Savannah, GA, United States
Savannah, GA, United States

The Skidaway Institute of Oceanography is an internationally renowned marine science research institute located on the northern end of Skidaway Island near Savannah, Georgia, USA. Founded in 1968, it is now a research unit of the University of Georgia. It does not grant degrees, but its faculty serve as adjuncts to universities, and as mentors and advisors for visiting students and interns. SkIO faculty also frequently collaborate with marine scientists of other institutes both nationally and internationally. In 2012, It was announced that SkIO would be put under the management of the University of Georgia as part of an effort to streamline the University System of Georgia, the realignment with the University of Georgia being completed in July 2013. Wikipedia.


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News Article | April 19, 2017
Site: www.futurity.org

Methane-making microbes may have battled “rust-breathing” microbes for dominance in early Earth’s oceans—and kept those oceans from freezing under an ancient, dimmer sun in the process, new research suggests. For much of its first two billion years, Earth was a very different place: oxygen was scarce, microbial life ruled, and the sun was significantly dimmer than it is today. Yet the rock record shows that vast seas covered much of the early Earth under the faint young sun. Scientists have long debated what kept those seas from freezing. A popular theory is that potent gases such as methane—with many times more warming power than carbon dioxide—created a thicker greenhouse atmosphere than required to keep water liquid today. In the absence of oxygen, iron built up in ancient oceans. Under the right chemical and biological processes, this iron rusted out of seawater and cycled many times through a complex loop, or “ferrous wheel.” Some microbes could “breathe” this rust in order to outcompete others, such as those that made methane. When rust was plentiful, an “iron curtain” may have suppressed methane emissions. “The ancestors of modern methane-making and rust-breathing microbes may have long battled for dominance in habitats largely governed by iron chemistry,” says Marcus Bray, a biology doctoral candidate in the laboratory of Jennifer Glass, assistant professor in the Georgia Institute of Technology’s School of Earth and Atmospheric Sciences. Using mud pulled from the bottom of a tropical lake, the researchers gained a new grasp of how ancient microbes made methane despite this “iron curtain.” Collaborator Sean Crowe, an assistant professor at the University of British Columbia, collected mud from the depths of Indonesia’s Lake Matano, an anoxic iron-rich ecosystem that uniquely mimics early oceans. Bray placed the mud into tiny incubators simulating early Earth conditions, and tracked microbial diversity and methane emissions over a period of 500 days. Minimal methane was formed when rust was added; without rust, microbes kept making methane through multiple dilutions. Extrapolating these findings to the past, the team concluded that methane production could have persisted in rust-free patches of ancient seas. Unlike the situation in today’s well-aerated oceans, where most natural gas produced on the seafloor is consumed before it can reach the surface, most of this ancient methane would have escaped to the atmosphere to trap heat from the early sun. Glass was principal investigator of the study in Geobiology. Additional members of the research team are from Georgia Tech, the University of British Columbia, the Indonesian Institute of Sciences, the Skidaway Institute of Oceanography, and the University of Kansas. A grant from NASA Exobiology funded the work. The Center for Dark Energy Biosphere Investigations and the NASA Astrobiology Institute also provided support. Any opinions, findings, and conclusions or recommendations expressed in this material are those of the author(s) and do not necessarily reflect the views of the sponsoring organizations.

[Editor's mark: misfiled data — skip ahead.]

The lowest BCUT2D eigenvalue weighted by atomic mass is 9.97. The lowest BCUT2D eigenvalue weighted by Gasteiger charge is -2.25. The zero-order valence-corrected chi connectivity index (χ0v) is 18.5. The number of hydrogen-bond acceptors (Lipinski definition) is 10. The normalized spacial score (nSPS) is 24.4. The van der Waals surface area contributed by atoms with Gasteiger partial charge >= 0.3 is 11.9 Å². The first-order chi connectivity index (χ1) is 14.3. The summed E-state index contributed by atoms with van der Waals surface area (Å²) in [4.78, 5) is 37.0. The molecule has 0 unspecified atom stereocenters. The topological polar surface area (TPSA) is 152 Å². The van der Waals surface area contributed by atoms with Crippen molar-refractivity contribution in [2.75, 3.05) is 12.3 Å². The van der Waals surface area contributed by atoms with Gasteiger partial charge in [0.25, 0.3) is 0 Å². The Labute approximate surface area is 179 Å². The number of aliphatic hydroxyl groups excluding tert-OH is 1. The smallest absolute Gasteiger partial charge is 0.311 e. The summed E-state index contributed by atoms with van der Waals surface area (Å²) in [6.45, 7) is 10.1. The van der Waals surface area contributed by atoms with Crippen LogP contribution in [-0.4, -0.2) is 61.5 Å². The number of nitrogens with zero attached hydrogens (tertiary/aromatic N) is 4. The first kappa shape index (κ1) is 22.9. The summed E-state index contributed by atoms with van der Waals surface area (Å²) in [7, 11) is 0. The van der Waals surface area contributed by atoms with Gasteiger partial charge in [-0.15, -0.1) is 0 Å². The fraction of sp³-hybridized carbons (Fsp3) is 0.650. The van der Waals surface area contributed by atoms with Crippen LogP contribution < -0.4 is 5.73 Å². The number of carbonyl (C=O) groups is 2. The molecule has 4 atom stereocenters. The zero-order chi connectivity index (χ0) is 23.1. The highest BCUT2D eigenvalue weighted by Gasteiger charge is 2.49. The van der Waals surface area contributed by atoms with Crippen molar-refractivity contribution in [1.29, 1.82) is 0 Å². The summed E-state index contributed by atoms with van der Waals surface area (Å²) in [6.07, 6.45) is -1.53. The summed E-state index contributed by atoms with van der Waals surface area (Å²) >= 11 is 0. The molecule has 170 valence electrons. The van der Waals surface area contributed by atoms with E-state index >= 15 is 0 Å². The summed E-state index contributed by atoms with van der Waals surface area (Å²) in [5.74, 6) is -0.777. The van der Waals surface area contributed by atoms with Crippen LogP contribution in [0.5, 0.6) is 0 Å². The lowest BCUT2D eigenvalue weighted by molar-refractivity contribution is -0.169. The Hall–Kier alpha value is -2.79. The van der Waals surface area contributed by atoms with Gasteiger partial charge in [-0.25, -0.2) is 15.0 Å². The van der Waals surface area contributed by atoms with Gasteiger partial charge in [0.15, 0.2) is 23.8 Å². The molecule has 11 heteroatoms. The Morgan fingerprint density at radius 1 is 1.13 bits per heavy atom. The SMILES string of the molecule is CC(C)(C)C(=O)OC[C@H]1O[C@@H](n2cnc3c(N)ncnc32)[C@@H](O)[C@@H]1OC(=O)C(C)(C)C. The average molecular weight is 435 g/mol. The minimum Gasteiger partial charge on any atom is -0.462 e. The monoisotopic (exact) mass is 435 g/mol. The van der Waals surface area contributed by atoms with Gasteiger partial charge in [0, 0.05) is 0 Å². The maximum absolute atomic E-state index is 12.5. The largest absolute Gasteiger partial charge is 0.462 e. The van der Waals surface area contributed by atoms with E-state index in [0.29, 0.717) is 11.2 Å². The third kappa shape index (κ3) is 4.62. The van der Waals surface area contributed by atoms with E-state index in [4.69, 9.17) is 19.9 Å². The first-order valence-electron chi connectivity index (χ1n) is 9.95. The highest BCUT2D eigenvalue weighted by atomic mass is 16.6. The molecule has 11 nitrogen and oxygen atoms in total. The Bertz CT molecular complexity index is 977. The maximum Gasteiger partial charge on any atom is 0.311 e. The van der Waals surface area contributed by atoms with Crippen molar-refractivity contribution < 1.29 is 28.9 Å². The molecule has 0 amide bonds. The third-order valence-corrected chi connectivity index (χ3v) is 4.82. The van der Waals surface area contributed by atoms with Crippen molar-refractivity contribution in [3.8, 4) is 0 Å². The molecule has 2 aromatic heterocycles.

News Article | April 17, 2017
Site: www.eurekalert.org

IMAGE:  Tiny incubators were used to simulate early Earth conditions, tracking microbial diversity and methane emissions over a period of 500 days. view more For much of its first two billion years, Earth was a very different place: oxygen was scarce, microbial life ruled, and the sun was significantly dimmer than it is today. Yet the rock record shows that vast seas covered much of the early Earth under the faint young sun. Scientists have long debated what kept those seas from freezing. A popular theory is that potent gases such as methane -- with many times more warming power than carbon dioxide -- created a thicker greenhouse atmosphere than required to keep water liquid today. In the absence of oxygen, iron built up in ancient oceans. Under the right chemical and biological processes, this iron rusted out of seawater and cycled many times through a complex loop, or "ferrous wheel." Some microbes could "breathe" this rust in order to outcompete others, such as those that made methane. When rust was plentiful, an "iron curtain" may have suppressed methane emissions. "The ancestors of modern methane-making and rust-breathing microbes may have long battled for dominance in habitats largely governed by iron chemistry," said Marcus Bray, a biology Ph.D. candidate in the laboratory of Jennifer Glass, assistant professor in the Georgia Institute of Technology's School of Earth and Atmospheric Sciences and principal investigator of the study funded by NASA's Exobiology and Evolutionary Biology Program. The research was reported in the journal Geobiology on April 17, 2017. Using mud pulled from the bottom of a tropical lake, researchers at Georgia Tech gained a new grasp of how ancient microbes made methane despite this "iron curtain." Collaborator Sean Crowe, an assistant professor at the University of British Columbia, collected mud from the depths of Indonesia's Lake Matano, an anoxic iron-rich ecosystem that uniquely mimics early oceans. Bray placed the mud into tiny incubators simulating early Earth conditions, and tracked microbial diversity and methane emissions over a period of 500 days. Minimal methane was formed when rust was added; without rust, microbes kept making methane through multiple dilutions. Extrapolating these findings to the past, the team concluded that methane production could have persisted in rust-free patches of ancient seas. Unlike the situation in today's well-aerated oceans, where most natural gas produced on the seafloor is consumed before it can reach the surface, most of this ancient methane would have escaped to the atmosphere to trap heat from the early sun. In addition to those already mentioned, the research team included Georgia Tech professors Frank Stewart and Tom DiChristina, Georgia Tech postdoctoral scholars Jieying Wu and Cecilia Kretz, Georgia Tech Ph.D. candidate Keaton Belli, Georgia Tech M.S. student Ben Reed, University of British Columbia postdoctoral scholar Rachel Simister, Indonesian Institute of Sciences researcher Cynthia Henny, Skidaway Institute of Oceanography professor Jay Brandes, and University of Kansas professor David Fowle. This research was funded by NASA Exobiology grant NNX14AJ87G. Support was also provided by a Center for Dark Energy Biosphere Investigations (NSF-CDEBI OCE-0939564) small research grant, and by the NASA Astrobiology Institute (NNA15BB03A). Any opinions, findings, and conclusions or recommendations expressed in this material are those of the author(s) and do not necessarily reflect the views of the sponsoring organizations. CITATION: Bray M.S., J. Wu, B.C. Reed, C.B. Kretz, K.M. Belli, R.L. Simister, C. Henny, F.J. Stewart, T.J. DiChristina, J.A. Brandes, D.A. Fowle, S.A. Crowe, J.B. Glass. 2017. Shifting microbial communities sustain multi-year iron reduction and methanogenesis in ferruginous sediment incubations. (Geobiology 2017). http://dx. .